1. Define the situation. What are the challenges, problems, potential problems, opportunities, and potential opportunities facing the company? Typically, the case will contain various systems you will have to diagnose. To do so, try and isolate the major issues facing the company and their causes. Keep in mind that there are likely to be sub and secondary issues, as well as related and perhaps extraneous issues described in the case. Your task is to assign priorities to the issues, focusing on the critical few.

2. Assemble and analyze the important facts (gleaned from the case) which bear on the situation.

3. Specify important information that is needed but not included in the case. Determine whether or not it is available elsewhere. If available, acquire about it.

4. Make assumptions! For important information that is not available from the case or elsewhere, make logical assumptions as to what it might be. State these assumptions.

5. Draw conclusions Based on your analysis, information, and assumptions.

6. Determine alternatives and their likely outcomes. What are the major alternative actions open to the company, and what is likely to happen if each is adopted? Evaluate each.

7. Make recommendations. Based on your analysis, what do you recommend to management and why? Be prepared to defend your recommendations under critical questioning by the instructor and the class (the types of questions which might be posed by the company's management and other stakeholders).

8. Prepare an implementation plan. How should your recommendation be implemented, by whom? and in what sequence (short-term versus long-term actions). Where will the resources come from?

9. Prepare contingency plans. What do you recommend if your suggestions do not work as anticipated, or if certain external or internal conditions change?

Are Teaching Methods Important?

Several months ago I noticed what I thought was an interesting question on the LinkedIn, Professional & Organizational Development Network in Higher Education, There Barbi Honeycutt, Ph.D. asked, “Why are graduate students required to complete a course in research methods but not in teaching methods?” This question really struck a chord with me having worked in higher education. Dr. Honeycutt is right; the emphasis is extensively on the subject content – which is to be expected. But what is really amazing, the system seems to ignore the fact that, at least in higher education another major component of the process is to impart that knowledge on to the students. It’s as if, because you have so much knowledge you will be able to just tell others all of the important facts and they will be expected to learn from you.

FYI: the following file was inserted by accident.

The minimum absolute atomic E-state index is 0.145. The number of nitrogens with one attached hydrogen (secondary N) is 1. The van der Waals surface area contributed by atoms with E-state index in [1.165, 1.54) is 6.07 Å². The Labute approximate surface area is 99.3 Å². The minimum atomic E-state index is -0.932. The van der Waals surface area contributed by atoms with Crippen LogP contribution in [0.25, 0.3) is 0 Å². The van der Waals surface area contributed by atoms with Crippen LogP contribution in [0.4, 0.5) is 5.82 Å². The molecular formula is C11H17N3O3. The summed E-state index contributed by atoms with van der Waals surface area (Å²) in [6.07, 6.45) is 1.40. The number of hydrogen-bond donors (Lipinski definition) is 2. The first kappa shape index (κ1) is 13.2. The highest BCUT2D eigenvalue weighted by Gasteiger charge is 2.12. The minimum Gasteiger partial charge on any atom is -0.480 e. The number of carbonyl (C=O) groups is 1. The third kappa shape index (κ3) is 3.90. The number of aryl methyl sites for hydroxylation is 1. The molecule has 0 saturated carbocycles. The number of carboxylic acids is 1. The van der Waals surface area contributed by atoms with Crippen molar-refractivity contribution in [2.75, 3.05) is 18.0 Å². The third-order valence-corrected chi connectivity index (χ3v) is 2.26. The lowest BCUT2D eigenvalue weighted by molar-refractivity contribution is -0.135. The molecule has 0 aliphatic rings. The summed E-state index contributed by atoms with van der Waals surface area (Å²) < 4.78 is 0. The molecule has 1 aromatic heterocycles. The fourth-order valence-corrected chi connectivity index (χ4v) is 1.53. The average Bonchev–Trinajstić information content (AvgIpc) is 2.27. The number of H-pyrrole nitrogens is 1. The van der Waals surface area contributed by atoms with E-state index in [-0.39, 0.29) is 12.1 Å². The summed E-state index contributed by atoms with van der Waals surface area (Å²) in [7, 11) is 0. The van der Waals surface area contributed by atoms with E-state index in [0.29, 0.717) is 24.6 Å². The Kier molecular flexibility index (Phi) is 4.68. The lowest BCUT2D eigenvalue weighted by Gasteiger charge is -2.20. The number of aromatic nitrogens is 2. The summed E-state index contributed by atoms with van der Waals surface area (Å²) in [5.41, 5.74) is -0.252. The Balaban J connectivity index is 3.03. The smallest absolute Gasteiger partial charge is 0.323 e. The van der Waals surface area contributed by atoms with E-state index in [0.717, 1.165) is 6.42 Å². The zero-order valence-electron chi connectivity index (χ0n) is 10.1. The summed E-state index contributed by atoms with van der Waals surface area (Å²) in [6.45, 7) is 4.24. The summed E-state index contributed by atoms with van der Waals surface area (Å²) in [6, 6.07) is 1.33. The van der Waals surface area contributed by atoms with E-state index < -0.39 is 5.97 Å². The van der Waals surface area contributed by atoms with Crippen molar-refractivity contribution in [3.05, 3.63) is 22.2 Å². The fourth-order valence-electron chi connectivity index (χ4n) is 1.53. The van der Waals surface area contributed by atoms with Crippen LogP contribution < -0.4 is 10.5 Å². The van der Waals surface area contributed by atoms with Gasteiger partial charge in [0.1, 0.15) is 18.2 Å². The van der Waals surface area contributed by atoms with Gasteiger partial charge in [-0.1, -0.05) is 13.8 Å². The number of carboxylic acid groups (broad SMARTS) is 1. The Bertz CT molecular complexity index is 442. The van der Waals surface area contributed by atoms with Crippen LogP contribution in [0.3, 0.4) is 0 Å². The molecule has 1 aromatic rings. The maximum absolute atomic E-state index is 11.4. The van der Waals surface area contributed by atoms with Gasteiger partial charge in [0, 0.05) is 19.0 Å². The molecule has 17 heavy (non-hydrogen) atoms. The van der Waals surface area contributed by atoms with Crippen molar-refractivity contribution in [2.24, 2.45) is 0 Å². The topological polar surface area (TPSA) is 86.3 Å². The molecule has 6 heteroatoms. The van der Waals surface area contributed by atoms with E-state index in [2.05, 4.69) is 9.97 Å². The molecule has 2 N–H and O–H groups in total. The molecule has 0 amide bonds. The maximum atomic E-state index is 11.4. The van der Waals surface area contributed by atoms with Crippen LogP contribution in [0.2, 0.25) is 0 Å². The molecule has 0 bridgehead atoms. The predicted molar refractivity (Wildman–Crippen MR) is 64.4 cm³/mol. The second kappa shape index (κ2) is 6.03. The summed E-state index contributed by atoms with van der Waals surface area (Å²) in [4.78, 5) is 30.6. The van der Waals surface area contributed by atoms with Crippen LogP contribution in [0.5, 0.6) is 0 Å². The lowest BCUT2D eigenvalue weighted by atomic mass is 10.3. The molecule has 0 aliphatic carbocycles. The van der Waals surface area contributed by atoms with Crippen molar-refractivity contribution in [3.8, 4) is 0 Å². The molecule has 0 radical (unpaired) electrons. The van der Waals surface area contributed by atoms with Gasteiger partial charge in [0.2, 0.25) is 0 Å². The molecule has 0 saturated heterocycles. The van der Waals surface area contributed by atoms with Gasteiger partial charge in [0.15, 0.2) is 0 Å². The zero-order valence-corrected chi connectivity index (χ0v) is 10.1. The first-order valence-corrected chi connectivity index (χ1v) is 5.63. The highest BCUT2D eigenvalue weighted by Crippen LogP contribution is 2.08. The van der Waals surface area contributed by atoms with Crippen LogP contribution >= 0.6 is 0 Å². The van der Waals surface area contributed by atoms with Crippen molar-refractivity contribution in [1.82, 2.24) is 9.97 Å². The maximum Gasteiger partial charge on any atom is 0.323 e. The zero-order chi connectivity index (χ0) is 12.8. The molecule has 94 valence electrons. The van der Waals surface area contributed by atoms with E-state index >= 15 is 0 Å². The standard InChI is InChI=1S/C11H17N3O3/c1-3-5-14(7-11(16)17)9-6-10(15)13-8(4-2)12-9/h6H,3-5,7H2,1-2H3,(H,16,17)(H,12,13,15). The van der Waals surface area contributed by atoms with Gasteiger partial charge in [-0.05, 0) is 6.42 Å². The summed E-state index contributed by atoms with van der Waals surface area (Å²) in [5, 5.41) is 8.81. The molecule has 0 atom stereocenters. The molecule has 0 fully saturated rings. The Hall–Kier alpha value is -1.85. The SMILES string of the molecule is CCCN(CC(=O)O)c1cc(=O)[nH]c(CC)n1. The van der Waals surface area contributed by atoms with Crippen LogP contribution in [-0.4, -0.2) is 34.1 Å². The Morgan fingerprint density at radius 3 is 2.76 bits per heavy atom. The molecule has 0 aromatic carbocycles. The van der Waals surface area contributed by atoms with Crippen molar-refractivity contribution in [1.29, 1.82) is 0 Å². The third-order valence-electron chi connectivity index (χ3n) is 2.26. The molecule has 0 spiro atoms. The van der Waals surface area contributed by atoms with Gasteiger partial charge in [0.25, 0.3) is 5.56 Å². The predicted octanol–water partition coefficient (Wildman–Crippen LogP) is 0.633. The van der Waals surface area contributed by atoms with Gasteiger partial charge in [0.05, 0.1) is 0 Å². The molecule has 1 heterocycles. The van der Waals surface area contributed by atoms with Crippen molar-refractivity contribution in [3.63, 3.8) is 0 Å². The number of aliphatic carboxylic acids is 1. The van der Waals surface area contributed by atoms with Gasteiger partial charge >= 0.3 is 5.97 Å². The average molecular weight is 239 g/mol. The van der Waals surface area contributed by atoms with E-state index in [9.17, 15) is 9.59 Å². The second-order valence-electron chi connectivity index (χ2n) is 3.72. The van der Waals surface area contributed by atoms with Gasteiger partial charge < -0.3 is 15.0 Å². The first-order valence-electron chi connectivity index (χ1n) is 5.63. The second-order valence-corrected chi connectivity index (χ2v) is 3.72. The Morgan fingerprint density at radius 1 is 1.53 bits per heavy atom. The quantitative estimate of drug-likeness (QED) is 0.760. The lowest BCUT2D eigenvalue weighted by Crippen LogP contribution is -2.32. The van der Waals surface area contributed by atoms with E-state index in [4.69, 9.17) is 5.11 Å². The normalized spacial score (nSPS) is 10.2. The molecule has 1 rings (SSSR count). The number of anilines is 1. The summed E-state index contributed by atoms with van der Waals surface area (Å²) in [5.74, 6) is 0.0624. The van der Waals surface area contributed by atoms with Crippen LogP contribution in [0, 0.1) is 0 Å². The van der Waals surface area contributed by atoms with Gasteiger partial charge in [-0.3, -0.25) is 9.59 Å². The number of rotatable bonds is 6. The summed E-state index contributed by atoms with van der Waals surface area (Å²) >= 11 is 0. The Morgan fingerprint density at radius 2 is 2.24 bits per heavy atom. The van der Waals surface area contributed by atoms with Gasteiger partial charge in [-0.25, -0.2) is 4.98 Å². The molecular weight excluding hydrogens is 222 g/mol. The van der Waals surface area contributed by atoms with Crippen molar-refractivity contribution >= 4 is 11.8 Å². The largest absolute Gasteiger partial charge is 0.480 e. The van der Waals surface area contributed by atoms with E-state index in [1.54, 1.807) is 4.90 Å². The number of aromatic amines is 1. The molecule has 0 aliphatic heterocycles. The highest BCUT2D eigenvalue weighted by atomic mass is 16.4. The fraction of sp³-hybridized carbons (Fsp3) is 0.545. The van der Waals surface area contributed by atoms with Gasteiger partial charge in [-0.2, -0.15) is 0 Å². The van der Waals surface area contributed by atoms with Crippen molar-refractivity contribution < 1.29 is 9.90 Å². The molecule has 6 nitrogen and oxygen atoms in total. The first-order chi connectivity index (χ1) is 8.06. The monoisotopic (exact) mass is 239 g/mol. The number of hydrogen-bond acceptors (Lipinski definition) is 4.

Taking this concept a bit further, outside of higher education and into the association and the private sector - my observation is that so many subject matter experts in all fields are so zoned into the content that they often forget that delivery is part of the communication process. On those occasions where industry experts want to share their knowledge they fall into the same trap. The result, the message is often lost in the research and content. The content, the organization and development of the content, and delivery are all key elements of Instruction. However, content research is not course development, which is not delivery. Each step requires separate yet inter-related skills. You can be highly effective at one or two of the elements, yet miss a third and the course can be a dud.

Adding to the complexities of instruction today is the online instructor category. This requires yet a very different set of skill requirements. Instruction online today is at a minimum - a blend of on-site classroom with an online components, writing skills and leading online group discussions.

Continuing Professional Education Audit Options for Associations